Study Guide

Hoochie Coochie Man Technique

  • Music

    Musically, "(I'm Your) Hoochie Coochie Man" is a signature template for the Chicago blues style. And there are a few elements that became key to the style and remain prominent in blues today.

    The Lineup

    The lineup on the 1954 recording consists of a strong harmonica playing lead, an electric guitar, a piano, and a simple rhythm section held down by a bass and a drum kit. This five-piece line-up would become a classic blues line-up, in part because of Muddy Waters and Chess Records.

    Stop-Time

    Stop-time is that classic blues sound where the beat and instrumentation stops on the first beat in a measure, leaving a pause before a brief build to the next downbeat and giving the impression of a complete stop in the song. 

    At the very start of "Hoochie Coochie Man," which is in 4/4 time, a snare comes in on the third beat in a measure, the guitar and harmonica hit hard on the fourth and first beat, and stop time commences, accented by Muddy's powerful singing through the pauses. We don't need to hear more than a measure to know that we're hearing the blues.

    Blue Notes

    A blue note, or a "worried note," is a classic feature of both jazz and blues in which (incredibly skilled) singers hit notes a tiny bit flat. In other words, they "bend" the tones beyond the usual 12-note scale to give a worried feel to the songs (which, like "Hoochie Coochie Man," are often in major keys). 

    Muddy Waters sings the blue notes in this song so effortlessly that it sounds decidedly casual and natural. Listen, for example, to the final note in the line "I got a black cat bone." Muddy falls flat on "bone," but instead of sounding out of tune, it sounds beautiful and distinctively blues-y. That effortless feel to the singing is actually no simple feat.

  • Calling Card

    The first time Muddy Waters played in a crowded nightclub with his guitar plugged in to an amp was a pivotal moment in American music. Even more important was the first time he recorded this sound. 

    Adapting to the loud environment of the city's bars, Muddy electrified his Deep South blues riffs and bottleneck slide guitar playing (the earliest slides were made from glass necks of bottles). His early recordings at Chess Records, all in the style of "(I'm Your) Hoochie Coochie Man," defined a whole new genre known as Chicago blues.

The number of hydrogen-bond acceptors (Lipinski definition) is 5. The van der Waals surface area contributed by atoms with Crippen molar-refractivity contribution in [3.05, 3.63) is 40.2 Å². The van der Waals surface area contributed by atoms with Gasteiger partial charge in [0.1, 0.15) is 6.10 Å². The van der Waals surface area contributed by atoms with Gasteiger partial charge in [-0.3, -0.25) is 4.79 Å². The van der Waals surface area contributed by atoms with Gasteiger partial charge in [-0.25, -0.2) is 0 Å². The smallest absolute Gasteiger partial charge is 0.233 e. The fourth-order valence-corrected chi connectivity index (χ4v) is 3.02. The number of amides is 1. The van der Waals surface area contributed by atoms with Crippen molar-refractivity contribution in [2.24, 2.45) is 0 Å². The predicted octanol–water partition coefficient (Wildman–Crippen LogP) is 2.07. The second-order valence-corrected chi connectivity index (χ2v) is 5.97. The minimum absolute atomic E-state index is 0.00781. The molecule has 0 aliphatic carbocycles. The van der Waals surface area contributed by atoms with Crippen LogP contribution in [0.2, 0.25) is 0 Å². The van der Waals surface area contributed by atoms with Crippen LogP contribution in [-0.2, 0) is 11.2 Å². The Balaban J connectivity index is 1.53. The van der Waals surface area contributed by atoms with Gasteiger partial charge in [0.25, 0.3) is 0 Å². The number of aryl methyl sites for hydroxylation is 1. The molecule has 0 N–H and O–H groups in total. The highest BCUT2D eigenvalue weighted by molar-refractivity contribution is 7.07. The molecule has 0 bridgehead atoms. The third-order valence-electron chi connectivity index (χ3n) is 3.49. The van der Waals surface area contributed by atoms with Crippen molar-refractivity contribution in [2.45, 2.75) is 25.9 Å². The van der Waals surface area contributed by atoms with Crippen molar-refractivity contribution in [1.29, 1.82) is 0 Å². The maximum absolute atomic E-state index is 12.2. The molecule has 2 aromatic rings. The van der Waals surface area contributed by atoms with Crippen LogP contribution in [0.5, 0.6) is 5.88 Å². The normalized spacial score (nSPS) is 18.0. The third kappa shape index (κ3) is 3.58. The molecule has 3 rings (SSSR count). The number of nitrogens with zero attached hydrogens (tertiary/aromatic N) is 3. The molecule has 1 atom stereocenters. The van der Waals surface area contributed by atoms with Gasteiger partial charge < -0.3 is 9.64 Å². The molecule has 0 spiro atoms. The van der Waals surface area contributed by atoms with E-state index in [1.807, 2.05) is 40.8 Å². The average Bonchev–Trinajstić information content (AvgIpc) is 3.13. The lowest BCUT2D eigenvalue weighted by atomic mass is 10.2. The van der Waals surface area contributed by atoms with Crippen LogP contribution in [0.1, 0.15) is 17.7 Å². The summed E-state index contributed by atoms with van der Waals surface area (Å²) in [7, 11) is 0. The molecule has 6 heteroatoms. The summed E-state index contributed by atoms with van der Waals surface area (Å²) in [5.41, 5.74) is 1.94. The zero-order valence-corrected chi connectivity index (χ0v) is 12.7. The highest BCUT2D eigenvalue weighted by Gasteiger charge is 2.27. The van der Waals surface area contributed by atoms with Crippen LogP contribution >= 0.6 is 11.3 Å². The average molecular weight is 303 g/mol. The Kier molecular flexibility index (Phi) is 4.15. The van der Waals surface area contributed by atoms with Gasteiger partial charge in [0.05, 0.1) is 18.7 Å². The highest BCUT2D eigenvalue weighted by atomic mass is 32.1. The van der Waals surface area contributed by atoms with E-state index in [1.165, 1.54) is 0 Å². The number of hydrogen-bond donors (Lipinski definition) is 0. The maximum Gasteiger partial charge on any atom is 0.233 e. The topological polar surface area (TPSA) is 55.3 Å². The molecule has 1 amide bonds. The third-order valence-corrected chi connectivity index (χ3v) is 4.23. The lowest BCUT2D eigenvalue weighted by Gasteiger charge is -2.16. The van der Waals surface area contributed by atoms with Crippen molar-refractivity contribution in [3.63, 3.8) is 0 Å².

"Hoochie Coochie Man," contained all the elements that came to be associated with the genre: the "use of rhythm sections and amplification; reliance on guitar and harmonica leads; and routine reference to Mississippi Delta styles of playing and singing" created a stand-out, fun music that audiences couldn't help but stop and listen to.

    Chicago blues also helped create rock and roll as we know it, and early Chicago blues is recognized these days as "the Bible of modern rock's riffs, lyrics, and attitude." The Rolling Stones took their name from a Muddy Waters song, and his fans also included the Beatles and Led Zeppelin

    But inspiring white rockers was clearly not the only important role played by Muddy Waters and songwriter Willie Dixon. The pair worked with an impressive roster of bluesmen over the years: harmonica players "Little Walter" Jacobs, "Big Walter" Horton, Junior Wells, and James Cotton; guitarists Jimmy Rogers, Pat Hare, Luther Tucker, and Earl Hooker; pianists Memphis Slim, Otis Spann, and Pinetop Perkins; and drummers Elgin Evans, Fred Below, and Francis Clay. They also influenced big names like Bo Diddley, Etta James, and Chicago blues star Buddy Guy.

    Muddy Waters is a standing centerpiece of blues history. Keith Richards of the Rolling Stones, well aware of Muddy's importance to his own career, summed up the Muddy Waters calling card better than we ever could (and it always helps to have a real famous person sum things up):

    When I eventually got to hear Muddy Waters, it all fell into place for me. He was the thing I was looking for, the thing that pulled it all in for me. When I heard him I realized the connection between all the music I'd heard. He made it all explainable. He was like a codebook. I was incredibly inspired by him as a musician. He was more than a guitar player, more than a singer, more than a writer. It was all him. He was the hoochie-coochie man. (Source)

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